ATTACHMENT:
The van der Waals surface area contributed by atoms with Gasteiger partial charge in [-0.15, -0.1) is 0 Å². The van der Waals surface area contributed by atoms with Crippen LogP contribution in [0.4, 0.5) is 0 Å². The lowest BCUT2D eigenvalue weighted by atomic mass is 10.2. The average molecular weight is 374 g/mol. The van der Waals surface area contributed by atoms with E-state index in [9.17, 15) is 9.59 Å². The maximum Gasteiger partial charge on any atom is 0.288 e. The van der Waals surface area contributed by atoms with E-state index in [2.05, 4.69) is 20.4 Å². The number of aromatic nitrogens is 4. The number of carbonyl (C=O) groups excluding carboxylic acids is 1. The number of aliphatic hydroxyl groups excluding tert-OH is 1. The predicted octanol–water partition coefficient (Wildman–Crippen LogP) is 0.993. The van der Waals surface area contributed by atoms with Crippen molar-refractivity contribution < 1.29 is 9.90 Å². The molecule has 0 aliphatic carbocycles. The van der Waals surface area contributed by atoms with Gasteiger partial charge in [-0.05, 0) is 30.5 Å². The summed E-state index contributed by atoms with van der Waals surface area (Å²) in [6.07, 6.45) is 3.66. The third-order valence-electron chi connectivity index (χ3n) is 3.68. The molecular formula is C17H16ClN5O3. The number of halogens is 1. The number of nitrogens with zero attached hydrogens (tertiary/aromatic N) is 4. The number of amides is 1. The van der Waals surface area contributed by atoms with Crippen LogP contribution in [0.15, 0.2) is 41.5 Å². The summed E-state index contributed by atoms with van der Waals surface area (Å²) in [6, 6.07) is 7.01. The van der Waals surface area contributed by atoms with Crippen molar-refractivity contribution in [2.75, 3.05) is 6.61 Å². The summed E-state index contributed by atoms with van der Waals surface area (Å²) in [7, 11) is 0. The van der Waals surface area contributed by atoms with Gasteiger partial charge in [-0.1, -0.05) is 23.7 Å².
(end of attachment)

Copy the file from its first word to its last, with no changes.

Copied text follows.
The van der Waals surface area contributed by atoms with Gasteiger partial charge in [-0.15, -0.1) is 0 Å². The van der Waals surface area contributed by atoms with Crippen LogP contribution in [0.4, 0.5) is 0 Å². The lowest BCUT2D eigenvalue weighted by atomic mass is 10.2. The average molecular weight is 374 g/mol. The van der Waals surface area contributed by atoms with E-state index in [9.17, 15) is 9.59 Å². The maximum Gasteiger partial charge on any atom is 0.288 e. The van der Waals surface area contributed by atoms with E-state index in [2.05, 4.69) is 20.4 Å². The number of aromatic nitrogens is 4. The number of carbonyl (C=O) groups excluding carboxylic acids is 1. The number of aliphatic hydroxyl groups excluding tert-OH is 1. The predicted octanol–water partition coefficient (Wildman–Crippen LogP) is 0.993. The van der Waals surface area contributed by atoms with Crippen molar-refractivity contribution < 1.29 is 9.90 Å². The molecule has 0 aliphatic carbocycles. The van der Waals surface area contributed by atoms with Gasteiger partial charge in [-0.05, 0) is 30.5 Å². The summed E-state index contributed by atoms with van der Waals surface area (Å²) in [6.07, 6.45) is 3.66. The third-order valence-electron chi connectivity index (χ3n) is 3.68. The molecular formula is C17H16ClN5O3. The number of halogens is 1. The number of nitrogens with zero attached hydrogens (tertiary/aromatic N) is 4. The number of amides is 1. The van der Waals surface area contributed by atoms with Crippen LogP contribution in [0.15, 0.2) is 41.5 Å². The summed E-state index contributed by atoms with van der Waals surface area (Å²) in [6, 6.07) is 7.01. The van der Waals surface area contributed by atoms with Crippen molar-refractivity contribution in [2.75, 3.05) is 6.61 Å². The summed E-state index contributed by atoms with van der Waals surface area (Å²) in [7, 11) is 0. The van der Waals surface area contributed by atoms with Gasteiger partial charge in [-0.1, -0.05) is 23.7 Å².